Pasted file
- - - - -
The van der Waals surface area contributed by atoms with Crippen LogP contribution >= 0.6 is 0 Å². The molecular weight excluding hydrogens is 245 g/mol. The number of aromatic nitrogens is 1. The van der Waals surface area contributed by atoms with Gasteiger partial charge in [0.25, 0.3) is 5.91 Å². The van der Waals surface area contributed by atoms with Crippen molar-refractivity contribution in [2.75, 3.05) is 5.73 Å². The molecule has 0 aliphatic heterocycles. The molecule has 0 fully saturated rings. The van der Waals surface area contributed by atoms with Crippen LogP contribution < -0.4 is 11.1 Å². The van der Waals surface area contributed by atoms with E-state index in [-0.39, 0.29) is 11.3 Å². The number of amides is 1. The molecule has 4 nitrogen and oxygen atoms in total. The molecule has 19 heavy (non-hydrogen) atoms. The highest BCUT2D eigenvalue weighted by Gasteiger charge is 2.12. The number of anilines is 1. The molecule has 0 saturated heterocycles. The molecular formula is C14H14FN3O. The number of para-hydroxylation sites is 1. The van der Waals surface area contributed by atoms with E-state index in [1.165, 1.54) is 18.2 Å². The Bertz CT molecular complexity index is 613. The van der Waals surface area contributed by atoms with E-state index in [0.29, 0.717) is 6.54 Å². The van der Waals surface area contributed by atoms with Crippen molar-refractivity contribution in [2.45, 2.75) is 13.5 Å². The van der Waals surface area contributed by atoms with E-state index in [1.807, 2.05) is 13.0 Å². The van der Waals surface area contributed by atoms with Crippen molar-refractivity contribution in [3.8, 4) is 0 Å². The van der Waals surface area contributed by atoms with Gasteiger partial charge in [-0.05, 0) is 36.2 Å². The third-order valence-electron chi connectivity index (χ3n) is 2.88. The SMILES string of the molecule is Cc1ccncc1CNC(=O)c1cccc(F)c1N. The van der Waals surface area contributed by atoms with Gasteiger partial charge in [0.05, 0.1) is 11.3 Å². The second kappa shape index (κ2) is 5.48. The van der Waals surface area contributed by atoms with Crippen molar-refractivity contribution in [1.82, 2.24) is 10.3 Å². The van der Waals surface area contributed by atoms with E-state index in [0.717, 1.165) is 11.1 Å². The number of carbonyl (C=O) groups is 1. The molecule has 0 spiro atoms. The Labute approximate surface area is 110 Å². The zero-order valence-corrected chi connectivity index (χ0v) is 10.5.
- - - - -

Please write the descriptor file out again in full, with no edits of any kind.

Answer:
The van der Waals surface area contributed by atoms with Crippen LogP contribution >= 0.6 is 0 Å². The molecular weight excluding hydrogens is 245 g/mol. The number of aromatic nitrogens is 1. The van der Waals surface area contributed by atoms with Gasteiger partial charge in [0.25, 0.3) is 5.91 Å². The van der Waals surface area contributed by atoms with Crippen molar-refractivity contribution in [2.75, 3.05) is 5.73 Å². The molecule has 0 aliphatic heterocycles. The molecule has 0 fully saturated rings. The van der Waals surface area contributed by atoms with Crippen LogP contribution < -0.4 is 11.1 Å². The van der Waals surface area contributed by atoms with E-state index in [-0.39, 0.29) is 11.3 Å². The number of amides is 1. The molecule has 4 nitrogen and oxygen atoms in total. The molecule has 19 heavy (non-hydrogen) atoms. The highest BCUT2D eigenvalue weighted by Gasteiger charge is 2.12. The number of anilines is 1. The molecule has 0 saturated heterocycles. The molecular formula is C14H14FN3O. The number of para-hydroxylation sites is 1. The van der Waals surface area contributed by atoms with E-state index in [1.165, 1.54) is 18.2 Å². The Bertz CT molecular complexity index is 613. The van der Waals surface area contributed by atoms with E-state index in [0.29, 0.717) is 6.54 Å². The van der Waals surface area contributed by atoms with Crippen molar-refractivity contribution in [2.45, 2.75) is 13.5 Å². The van der Waals surface area contributed by atoms with E-state index in [1.807, 2.05) is 13.0 Å². The van der Waals surface area contributed by atoms with Crippen molar-refractivity contribution in [3.8, 4) is 0 Å². The van der Waals surface area contributed by atoms with Gasteiger partial charge in [-0.05, 0) is 36.2 Å². The third-order valence-electron chi connectivity index (χ3n) is 2.88. The SMILES string of the molecule is Cc1ccncc1CNC(=O)c1cccc(F)c1N. The van der Waals surface area contributed by atoms with Gasteiger partial charge in [0.05, 0.1) is 11.3 Å². The second kappa shape index (κ2) is 5.48. The van der Waals surface area contributed by atoms with Crippen molar-refractivity contribution in [1.82, 2.24) is 10.3 Å². The van der Waals surface area contributed by atoms with E-state index in [0.717, 1.165) is 11.1 Å². The number of carbonyl (C=O) groups is 1. The molecule has 0 spiro atoms. The Labute approximate surface area is 110 Å². The zero-order valence-corrected chi connectivity index (χ0v) is 10.5.